Ranting women are the new, unacceptable face of politics

Sandra Chapman
Sandra Chapman

In this column last week I lamented the fact that after decades of being ruled at Stormont by men, the first women to reach the top – by that I meant First Minister and Deputy First Minister Arlene Foster and Michelle O’Neill, showed up as “intransigent, belligerent and egotistical”.

I have had lots of support for that view and nothing has happened this week to alter my opinion.

Martina Anderson MEP makes controversial speech at the European Parliament

Martina Anderson MEP makes controversial speech at the European Parliament

I wasn’t to know that worse was to come in the form of Martina Anderson, Sinn Fein’s representative in the EU whose tirade about Brexit in the European Parliament left me cringing in disgust.

Mouthy Martina who, thankfully, unlike Ms O’Neill, speaks slowly enough for us to make out every bitter word she said, declared that British Prime Minister Theresa May could stick her idea of a border – hard or soft – where the sun doesn’t shine because “you’re not putting it in Ireland”.

There appeared not to be too many in the chamber to hear the rant, as it was late in the evening, which was a pity because the rest of the representatives of the EU countries would by now know exactly the kind of bile we have to deal with here.

Fellow MEP Jim Nicholson of the UUP said it wasn’t the first time a Sinn Fein representative had embarrassed themselves in Europe.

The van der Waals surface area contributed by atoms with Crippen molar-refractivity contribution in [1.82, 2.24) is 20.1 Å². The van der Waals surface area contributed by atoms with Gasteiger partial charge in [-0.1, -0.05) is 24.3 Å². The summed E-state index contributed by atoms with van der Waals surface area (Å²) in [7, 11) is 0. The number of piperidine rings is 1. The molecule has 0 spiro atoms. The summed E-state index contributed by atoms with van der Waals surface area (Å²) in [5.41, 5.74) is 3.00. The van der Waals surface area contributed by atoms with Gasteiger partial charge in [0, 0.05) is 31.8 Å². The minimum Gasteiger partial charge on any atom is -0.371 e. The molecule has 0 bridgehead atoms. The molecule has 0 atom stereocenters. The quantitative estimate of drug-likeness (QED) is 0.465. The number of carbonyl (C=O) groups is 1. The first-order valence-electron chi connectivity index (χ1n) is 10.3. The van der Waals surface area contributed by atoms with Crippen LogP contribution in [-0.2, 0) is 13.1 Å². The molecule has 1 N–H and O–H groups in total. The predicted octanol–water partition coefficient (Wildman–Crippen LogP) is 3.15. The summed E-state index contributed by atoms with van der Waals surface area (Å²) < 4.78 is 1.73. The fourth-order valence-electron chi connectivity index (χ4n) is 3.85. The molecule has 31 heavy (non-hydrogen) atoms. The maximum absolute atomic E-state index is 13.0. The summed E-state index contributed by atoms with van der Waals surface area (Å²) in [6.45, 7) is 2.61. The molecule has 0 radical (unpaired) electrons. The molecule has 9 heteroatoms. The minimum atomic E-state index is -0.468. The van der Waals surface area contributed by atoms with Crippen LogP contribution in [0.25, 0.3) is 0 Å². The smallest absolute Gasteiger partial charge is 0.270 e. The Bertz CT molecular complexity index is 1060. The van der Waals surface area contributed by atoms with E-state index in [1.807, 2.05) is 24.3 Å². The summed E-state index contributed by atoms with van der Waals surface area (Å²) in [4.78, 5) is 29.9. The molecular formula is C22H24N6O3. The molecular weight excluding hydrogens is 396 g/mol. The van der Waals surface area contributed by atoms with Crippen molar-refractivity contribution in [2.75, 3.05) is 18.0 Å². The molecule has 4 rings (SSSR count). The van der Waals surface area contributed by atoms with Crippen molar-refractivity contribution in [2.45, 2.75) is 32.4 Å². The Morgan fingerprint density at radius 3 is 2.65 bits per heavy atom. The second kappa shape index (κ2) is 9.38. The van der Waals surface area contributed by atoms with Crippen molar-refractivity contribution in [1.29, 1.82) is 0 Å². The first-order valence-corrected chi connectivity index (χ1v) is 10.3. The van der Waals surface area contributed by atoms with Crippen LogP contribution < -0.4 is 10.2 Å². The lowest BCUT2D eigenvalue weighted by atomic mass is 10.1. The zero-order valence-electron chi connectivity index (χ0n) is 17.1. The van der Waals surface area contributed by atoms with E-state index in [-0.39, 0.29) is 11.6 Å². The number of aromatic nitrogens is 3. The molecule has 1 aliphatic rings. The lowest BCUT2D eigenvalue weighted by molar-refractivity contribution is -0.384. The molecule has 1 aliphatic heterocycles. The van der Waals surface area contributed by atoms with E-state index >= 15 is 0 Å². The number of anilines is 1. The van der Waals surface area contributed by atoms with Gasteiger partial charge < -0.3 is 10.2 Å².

DUP MP Sammy Wilson rightly declared her as “ranting like a fishwife”.

I doubt if she’ll be offended by that because she will 
believe she got a message across.

It won’t do her any good and may well put back for decades the cause she and her party craves – a united Ireland – if it ever happens at all.

No one in their right mind would want to be ruled by the likes of Anderson who shows no empathy at all for those in the North who have suffered for decades at the hands of republican terrorists.

The other mouthy woman this week was SNP leader Nicola Sturgeon, who columnist Allison Pearson described as “another treacherous queen of Scots”.

Ms Sturgeon has grandstanded so much she has only succeeded in putting the fear of God into the Scots, many of whom – if the polls are to be believed – think she should back off and wait until Brexit is done and dusted before making any more pronouncements.

I’ve visited Scotland every summer for the past 40 years and I know that the Scots prefer being part of the United Kingdom.

They know which side their bread’s buttered on with each Scot being subsidised to the tune of £1,600 per year.

That’s why they voted to stay as part of the UK in their last referendum.

I have great respect for the people of the South of Ireland – I have family living there – and I know how politics and attitudes are changing across the border.

What Anderson and O’Neill avoid explaining to Northerners is just how strapped for cash Eire is.

It can’t afford a health service free at the point of entry and the country will be paying for years for the incompetence of its previous politicians who didn’t see the economic crash until it hit them.

Many of the young, forced to leave the country to find work, are in no hurry to return home.

It is that young generation which knows what kind of Ireland it wants and it isn’t one riven with political ideology, harping back to some remote, romantic past which never existed.

While it is good in the main to see women getting ahead in politics – one I admire greatly is the polite and dedicated Labour MP Kate Hoey – expensive hair colouring and celebrity-style make-up so beloved by the Sinn Fein women will do them little good if they fail to understand the wider picture and rant instead like fishwives.